One Year On, How We’ve Done Better

June 15, 2021

33 ways we’re shifting and sharing power in philanthropy

On June 10, 2020, Vancouver Foundation pledged to do better. We made five commitments to racial justice as protests in support of Black Lives Matter and other movements spread across the globe. Against this backdrop, we stepped up efforts to shift and share our power — particularly with people who are most affected by issues in our community.

One year on, it’s time for us to be accountable to you for how we’ve lived into these commitments. Here are 33 things we’ve done at Vancouver Foundation to become more equitable and inclusive.

Most of these ideas are not original to us. They have come to us through community consultations with marginalized groups, from Indigenous and racialized youth, from our peers in the philanthropic sector, and many more in our communities.

By showing you what we are doing, we hope to encourage others in philanthropy to continue their own learning journeys, knowing that we are doing it together.

At the same time, change can feel difficult and uncertain – even when it’s progress. For people and organizations that have started a fund here, we remain committed to helping you achieve your philanthropic goals. You can always reach out to talk to us:

Granting & Community Initiatives

Our grant programs account for about $20 million each year going out into community. We’re building relationships with Black, Indigenous, and racialized communities so that we can support marginalized groups through philanthropy that is based on trust. Here is what we’ve done to deepen relationships with Black, Indigenous and racialized people and organizations:

1.    We focused on funding organizations led by Black, Indigenous, and racialized leaders in two main ways: one was offering operational grants through LEVEL BIPOC Grants (BIPOC stands for Black, Indigenous, People of Colour), and the other was through developing granting rubrics to prioritize organizations that both served and were led by BIPOC communities.

2.    In 2021, we granted $3.05 million to Indigenous-led organizations, and almost $1 million to Black-led organizations.

3.    We will start to ask our staff, board, and other volunteers to self-identify demographic data about themselves. This will help us understand how well-represented different groups are in our work so that we can improve our accessibility and diversity.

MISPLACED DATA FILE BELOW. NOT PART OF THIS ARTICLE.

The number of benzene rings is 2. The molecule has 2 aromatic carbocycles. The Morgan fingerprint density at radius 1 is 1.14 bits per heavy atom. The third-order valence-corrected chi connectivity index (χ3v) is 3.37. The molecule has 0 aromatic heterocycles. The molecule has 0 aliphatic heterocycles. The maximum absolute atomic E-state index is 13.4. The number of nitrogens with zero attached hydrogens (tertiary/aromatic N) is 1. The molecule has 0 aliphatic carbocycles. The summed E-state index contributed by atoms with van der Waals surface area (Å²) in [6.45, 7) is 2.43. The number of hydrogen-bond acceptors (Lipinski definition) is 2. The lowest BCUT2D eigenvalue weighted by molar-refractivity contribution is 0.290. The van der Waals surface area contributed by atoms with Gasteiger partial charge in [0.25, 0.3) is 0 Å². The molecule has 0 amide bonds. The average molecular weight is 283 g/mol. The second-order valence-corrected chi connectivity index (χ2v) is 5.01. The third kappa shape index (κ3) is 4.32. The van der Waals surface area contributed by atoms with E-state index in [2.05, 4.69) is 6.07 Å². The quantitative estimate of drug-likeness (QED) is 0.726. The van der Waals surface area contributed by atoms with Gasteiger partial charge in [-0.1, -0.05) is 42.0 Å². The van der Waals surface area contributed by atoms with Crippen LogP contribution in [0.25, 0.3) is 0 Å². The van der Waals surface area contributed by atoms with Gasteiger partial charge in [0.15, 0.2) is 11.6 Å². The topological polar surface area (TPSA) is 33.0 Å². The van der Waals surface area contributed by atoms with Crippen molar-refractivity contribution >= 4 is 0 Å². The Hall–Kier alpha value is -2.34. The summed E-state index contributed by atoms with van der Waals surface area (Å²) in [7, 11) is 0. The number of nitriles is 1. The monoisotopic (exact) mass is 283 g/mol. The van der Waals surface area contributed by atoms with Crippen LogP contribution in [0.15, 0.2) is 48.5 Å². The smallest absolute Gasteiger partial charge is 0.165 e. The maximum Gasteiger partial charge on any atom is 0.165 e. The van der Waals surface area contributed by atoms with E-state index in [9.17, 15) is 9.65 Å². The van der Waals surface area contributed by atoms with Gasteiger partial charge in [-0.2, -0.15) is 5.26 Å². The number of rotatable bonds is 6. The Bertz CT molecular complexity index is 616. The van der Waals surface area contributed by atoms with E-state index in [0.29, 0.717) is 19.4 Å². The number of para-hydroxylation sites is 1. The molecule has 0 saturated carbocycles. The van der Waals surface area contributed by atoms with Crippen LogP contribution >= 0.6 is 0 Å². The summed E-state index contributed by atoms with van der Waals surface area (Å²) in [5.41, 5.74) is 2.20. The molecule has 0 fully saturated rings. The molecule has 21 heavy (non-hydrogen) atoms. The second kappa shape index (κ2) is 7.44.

4.    The Neighbourhood Small Grants program is building relationships with organizations supporting Indigenous people, LGBTQ communities, people with disabilities, newcomers, and youth so that we can reach more underserved communities. A youth-led Neighbourhood Small Grants will be piloted in certain Metro Vancouver communities later this year.

5.    Grant advisors recommending applications for Gender Equality Grant funding used a rubric to help prioritize organizations that considered how gender intersected with other types of identity, such as race, sexuality, or having a gender identity outside of the gender binary.

6.    We have recruited a Director, Indigenous Priorities to our organization to develop a strategy to advance Indigenous Priorities.

7.    We are testing out and evolving how we practice more decolonial introductions, considering feedback that both a traditional “professional” introduction, as well as decolonial introductions when led by a colonial philanthropic institution, have the potential to harm racialized communities.

We tried to make it easier to apply for our grants and lessen the power imbalance between Vancouver Foundation and the organizations we fund by trying out some initiatives that are core to the trust-based philanthropy movement:

8.    We worked with a donor to direct a $500,000 gift towards funding more organizations that had applied for the LEVEL BIPOC Grants. Now we continue to find new ways to engage people with donor advised funds at Vancouver Foundation to join us in funding marginalized communities.

9.    We developed “Flipping Logic” cards for our Systems Change grant advisors who review and recommend grant applications. This card deck helps advisors keep in mind eight common biases that we found in previous grant application reviews:

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Logic card created with InWithForward

10.    We also tried out some ways to make applying for grants easier by revising the questions we ask and no longer requiring organizations to submit a budget for shorter-term Systems Change Develop grants.

11.    For the first time, we accepted oral grant applications through the LEVEL BIPOC Grants, which took place in the form of a conversation with our LEVEL granting team staff and grant advisors. This led to deeper relationships with each organization, and allowed for greater trust and accountability. In addition, the LEVEL BIPOC Grants offered unrestricted funding, meaning that it could be used to cover any type of expense, not just expenses of a specific project.

12.    We now remove applicant names on scholarship awards that Vancouver Foundation selects recipients for to minimize unintentional bias.

Changing Government Policy

Our work is limited by and influenced by many other systems, such as policy and legislation. That’s why it’s important for us to influence change in those systems through advocacy and engagement as well.

13.    We’re advocating for changes to the Lobbyist Transparency Act that would help BC non-profits and charities to advocate for policy change with fewer administrative burdens.